Dogs Assisting Diabetic Foundation Diabetic Alert Service Dogs are trained using positive reinforcement to detect the chemical change a person’s bod goes through when experiencing a high or a low blood sugar level.

It is not known for certain what the dogs are smelling, but the process for training works, nonetheless.  By using clickers, lots of treats and lots of fun, the dogs find training for scent work more of a game than a job. The dogs learn to associate the scent of a high or low blood sugar level with treats and affection.

Once trained, a diabetic alert service dog is able to detect both a high and a low blood sugar level.  The dog will perform a trick behavior such as a circle or a bow, to indicate the change in blood sugar levels.  The dogs are also trained to retrieve certain objects which signal the handler to check blood sugar levels.  At night or in the car, The dogs will ring wireless doorbells to alert their handlers.

Dogs Assisting Diabetics has the help of many volunteers to make this program possible.  The puppy raisers keep a dog in their home and train him/her to be successful in public access an house manners.  These raisers also attend regular, weekly meetings to advance the puppy in scent training with the Director of Training.  It is thought that this is the most important work in the Foundation because, without the love and diligent work these handlers provide the puppies, there would not be a program.

Fundraising is also a very important part of this Foundation.  Being a 501(c)(3) non-profit, Dogs Assisting Diabetics depends on the generosity of others to keep this program alive and successful.  This is done through private donations of money, puppies, supplies or support at events like our annual walk or workshops.  Even if you do not have diabetes, the likelihood someone you love and are close to, is living with this disease, is great.  The donations to Dogs Assisting Diabetics makes it even more likely that this Foundation will be able to provide a gift that not only assists with maintaining blood sugar levels but also provides a sense of independence and security.

For more information on obtaining a service dog or to donate, contact Dogs Assisting Diabetics at



The American Disability Act (ADA) defines a service animal as any guide dog, signal dog, or other animal individually trained to provide assistance to an individual with a disability.  If they meet this definition, animals are considered service animals under the ADA regardless of whether they have been licensed or certified by a state or local government.

Service animals perform some of the functions and tasks that the individual with a disability cannot perform for him or herself.  Guide dogs are one type of service animal, used by some individuals who are blind.   This is a type of service animal with which most people are familiar.  But there are service animals that assist persons with other kinds of disabilities in their day-to-day activities.  Some activities include:

Alerting persons with hearing impairments to sounds.

Pulling wheelchairs or carrying and picking up things for persons with mobility impairments.

Assisting persons with mobility impairments with balance.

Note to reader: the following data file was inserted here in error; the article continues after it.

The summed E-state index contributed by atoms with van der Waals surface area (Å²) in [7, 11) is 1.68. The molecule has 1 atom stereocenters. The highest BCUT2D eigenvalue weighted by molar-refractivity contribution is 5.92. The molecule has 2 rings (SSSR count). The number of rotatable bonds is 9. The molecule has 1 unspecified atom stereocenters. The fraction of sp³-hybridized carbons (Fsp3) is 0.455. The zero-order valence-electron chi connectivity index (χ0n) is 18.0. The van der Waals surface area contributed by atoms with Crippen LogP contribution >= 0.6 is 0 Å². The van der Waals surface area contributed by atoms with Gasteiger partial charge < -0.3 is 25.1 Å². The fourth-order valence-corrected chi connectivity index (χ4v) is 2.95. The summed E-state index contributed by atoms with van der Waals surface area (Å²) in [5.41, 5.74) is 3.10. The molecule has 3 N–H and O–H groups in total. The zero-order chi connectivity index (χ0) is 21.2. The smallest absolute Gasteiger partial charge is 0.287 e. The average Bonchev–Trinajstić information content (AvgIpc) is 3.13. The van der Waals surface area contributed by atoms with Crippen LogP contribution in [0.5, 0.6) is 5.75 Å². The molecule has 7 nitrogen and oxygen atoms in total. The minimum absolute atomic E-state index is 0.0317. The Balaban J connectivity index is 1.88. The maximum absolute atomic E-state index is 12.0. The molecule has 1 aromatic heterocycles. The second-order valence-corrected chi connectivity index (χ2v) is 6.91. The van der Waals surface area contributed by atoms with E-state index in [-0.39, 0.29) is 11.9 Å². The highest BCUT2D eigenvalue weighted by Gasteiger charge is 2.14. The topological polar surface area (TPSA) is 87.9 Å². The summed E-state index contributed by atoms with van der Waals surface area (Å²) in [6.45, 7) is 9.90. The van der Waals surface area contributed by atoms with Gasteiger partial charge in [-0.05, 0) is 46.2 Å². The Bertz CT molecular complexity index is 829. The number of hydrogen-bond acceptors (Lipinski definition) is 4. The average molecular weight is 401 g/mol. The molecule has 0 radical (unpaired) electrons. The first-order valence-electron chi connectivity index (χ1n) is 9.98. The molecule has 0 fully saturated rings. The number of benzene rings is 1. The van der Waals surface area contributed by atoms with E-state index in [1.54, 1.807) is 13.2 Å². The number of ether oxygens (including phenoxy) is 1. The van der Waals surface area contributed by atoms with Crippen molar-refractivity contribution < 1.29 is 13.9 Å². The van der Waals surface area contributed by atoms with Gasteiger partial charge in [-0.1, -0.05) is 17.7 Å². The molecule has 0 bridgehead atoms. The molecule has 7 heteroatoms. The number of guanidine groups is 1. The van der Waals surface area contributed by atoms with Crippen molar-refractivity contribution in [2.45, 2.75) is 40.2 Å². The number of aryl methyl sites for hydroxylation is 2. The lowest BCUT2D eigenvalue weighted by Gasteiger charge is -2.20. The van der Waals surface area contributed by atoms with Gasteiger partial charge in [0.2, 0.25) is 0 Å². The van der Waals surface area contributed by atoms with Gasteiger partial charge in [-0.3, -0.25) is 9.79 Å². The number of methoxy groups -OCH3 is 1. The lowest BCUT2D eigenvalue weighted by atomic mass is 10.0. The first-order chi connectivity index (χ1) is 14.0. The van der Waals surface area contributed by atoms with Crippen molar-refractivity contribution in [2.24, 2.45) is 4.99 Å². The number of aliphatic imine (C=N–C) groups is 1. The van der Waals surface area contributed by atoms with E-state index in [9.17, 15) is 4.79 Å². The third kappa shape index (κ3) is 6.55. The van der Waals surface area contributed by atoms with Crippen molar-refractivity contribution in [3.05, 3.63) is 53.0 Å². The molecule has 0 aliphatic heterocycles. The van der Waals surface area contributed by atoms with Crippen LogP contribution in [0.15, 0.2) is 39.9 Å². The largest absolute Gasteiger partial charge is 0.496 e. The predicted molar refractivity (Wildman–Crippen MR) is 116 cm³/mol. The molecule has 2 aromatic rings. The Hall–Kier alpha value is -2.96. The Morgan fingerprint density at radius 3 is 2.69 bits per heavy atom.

A service animals is not a pet.

If you have further questions about service animals or other requirements of the ADA, you may call The U.S. Department of Justice’s toll-free ADA Information Line at 800-514-0301  (voice) or 800-514-0383 (TDD). 

Visit the ADA webpage at www.ADA.gov

For a frequently asked question Service Dog sheet visit http://www.ADA.gov/qasrvc.htm


Diabetes Affects 25.8 Million People,

8.3% of the U.S. Population

Type I diabetes was previously called insulin-dependent diabetes mellitus (IDDM) or juvenile- onset diabetes.  Type I diabetes develops when the body’s immune system destroys pancreatic beta cells, the only cells in the body that make the hormone insulin that regulates blood glucose.  To survive, people with type I diabetes must have insulin delivered by injection or a pump.  This form of diabetes usually strikes children and young adults, although disease onset can occur at any age.  In adults, type I diabetes accounts for approximately 5% of all diagnosed cases of diabetes.  Risk factors for type I diabetes may be auto immune, genetic, or environmental.  There’s no known way to prevent type I diabetes.  Several clinical trials for preventing type I diabetes are currently in progress or are being planned.

Type II diabetes was previously called non-insulin-dependent diabetes mellitus (NIDDM) or adult-onset diabetes.  In adults, type II diabetes accounts for about 90% to 95% of all diagnosed cases of diabetes.  It usually begins as insulin resistance, a disorder in which the cells do not use insulin properly.  As the need for insulin rises, the pancreas gradually loses its ability to produce it.  Type II diabetes is associated with older age, obesity, family history of diabetes, history of gestational diabetes, impaired glucose metabolism, physical inactivity, and race/ethnicity.  African Americans, Hispanics/Latino Americans, American Indians, and some Asian Americans and Native Hawaiians or other Pacific Islanders are at a particularly type II diabetes and its complications.  Type II diabetes in children and adolescents, although still rare is being diagnosed more frequently among American Indians, African Americans, Hispanic/Latino Americans and Asian/Pacific Islanders.

Information from: http://www.cdc.gov/diabetes/pubs/pdf/ndfs_2011.pdf

For more information on diabetes, please visit the following sites:





Dogs Assisting Diabetics Foundation is a501(c)(3) non-profit.